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Old Wine, Old Wineskins (Or, SBL and 20th Century Communications Strategies)

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Old Wine, Old Wineskins (Or, SBL and 20th Century Communications Strategies)

Thomas Whitley

The Society of Biblical Literature has been taking a lot of heat lately, the most recent of which has been directed at its sudden and unilateral decision to move its book review publication, the Review of Biblical Literature, behind a paywall with very little explanation for why. Revenue is one reason, but even this is counterintuitive. The RBL has so many issues right now — the noncritical and unscholarly nature of so many of its reviews, the apparent lack of any sort of vetting process for reviewers, the overwhelmingly male composition of reviewers, etc. — that the number of people who would choose to become a member of SBL just to gain access to RBL reviews would seem to be minuscule, thereby not actually addressing the revenue question. This is still an issue, but the SBL executive director, John Kutsko, has said that changes are coming to RBL that will make it a better and more useful publication (we do not know what these are and we do know that the RBL Board was not consulted before the decision was made to move the RBL behind a paywall), but whether and how this will be borne out is yet to be seen.

I’m more interested today, though, in the communications strategy (or lack thereof) of the SBL and how so many of SBL's recent controversies could have been avoided by a communications strategy that was not stuck in the 20th century. Carrie Schroeder has addressed some of these concerns already in her post recounting her phone conversation with John Kutsko.

I'm still concerned that the SBL has one foot in the past.  I’m concerned that the decision to try to increase the “value” of the membership through member initiatives reflects a view of an academy that no longer exists.  John and I spoke a lot about the changing landscape of academia, and why people join the SBL.  Members, he noted, have more of a utilitarian, contractual relationship–more and more people join because they want to go to the annual meeting, rather than because they feel a sustained, long-term relationship with the “guild.”  The new programs are designed in part to reinvigorate membership, as well as promote scholarship in the field.

As Carrie notes, this is a view rooted in the past. That the SBL is stuck in a 20th century communications model is on display even more in SBL public statements policy and in the email John Kutsko sent the SBL membership this morning regarding that policy. The policy (“The Role of the Society in Making Public Statements”) evinces a fear of offending any of its constituents, which might lead to the non-renewal of membership and a loss of revenue for the Society. It is further concerned with explaining why it should not and will not “espouse particular ethical and political positions and issue public statements on them,” but its most recent controversies are not about ethical or political positions, but rather about the goings-on of the Society and its lack of clear and comprehensive communication with its members that these changes are going to take place, why, and to what ends.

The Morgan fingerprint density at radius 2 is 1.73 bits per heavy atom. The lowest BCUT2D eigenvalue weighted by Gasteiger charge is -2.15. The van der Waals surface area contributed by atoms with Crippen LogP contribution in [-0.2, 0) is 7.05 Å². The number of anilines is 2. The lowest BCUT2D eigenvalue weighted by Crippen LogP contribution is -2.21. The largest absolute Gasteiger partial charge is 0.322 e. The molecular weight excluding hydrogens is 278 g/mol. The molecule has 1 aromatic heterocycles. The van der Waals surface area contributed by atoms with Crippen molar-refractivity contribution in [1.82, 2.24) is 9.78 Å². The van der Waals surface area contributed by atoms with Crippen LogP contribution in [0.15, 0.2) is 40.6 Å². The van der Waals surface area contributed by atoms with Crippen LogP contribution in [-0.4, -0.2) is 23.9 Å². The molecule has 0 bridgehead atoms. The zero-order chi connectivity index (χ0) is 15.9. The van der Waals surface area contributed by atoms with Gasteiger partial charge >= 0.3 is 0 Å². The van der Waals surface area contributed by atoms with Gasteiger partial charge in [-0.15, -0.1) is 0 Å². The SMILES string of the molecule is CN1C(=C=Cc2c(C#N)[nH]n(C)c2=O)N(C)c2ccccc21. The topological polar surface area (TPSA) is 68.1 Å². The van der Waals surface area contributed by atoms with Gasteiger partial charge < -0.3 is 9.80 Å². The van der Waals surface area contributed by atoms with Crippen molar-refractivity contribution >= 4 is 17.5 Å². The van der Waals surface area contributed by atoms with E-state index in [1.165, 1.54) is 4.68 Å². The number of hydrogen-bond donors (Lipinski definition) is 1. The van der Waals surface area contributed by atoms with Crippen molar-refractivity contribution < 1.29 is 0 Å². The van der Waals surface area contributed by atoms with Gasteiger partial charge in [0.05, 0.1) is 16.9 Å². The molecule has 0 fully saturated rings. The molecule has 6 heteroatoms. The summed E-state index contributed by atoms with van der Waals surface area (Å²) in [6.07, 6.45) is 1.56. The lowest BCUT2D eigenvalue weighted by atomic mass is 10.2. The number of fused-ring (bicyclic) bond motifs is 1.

While some members have asked the Society to make ethical and political statements, most who are concerned with what has been going on with RBL are concerned not with ethics (aside, of course, from the ethical question of the staggering underrepresentation of women and people of color, though this does not seem to be what is meant here by “ethics") and politics but with transparency. SBL, though, still understands Society communication in a press release model: a committee or the director drafts a statement and then blasts it out to all members. The Society rarely engages its members or the wider public in any sort of public conversation (on social media, for instance, where many of these discussions are happening), but expects its members (those who provide the Society with a bulk of its revenue) to accept that the decisions that have been handed down are the best and seems to scoff at requests for clarification and explanation or does provide this but through private conversations with bloggers they hope will distribute the message widely (with how seriously this backfired last year, it’s astonishing that Kutsko has used this same model with Carrie, which she also notes).

John Kutkso’s email today justifying the Society’s policy on public statements is further evidence that the Society is stuck in a 20th century communications mindset.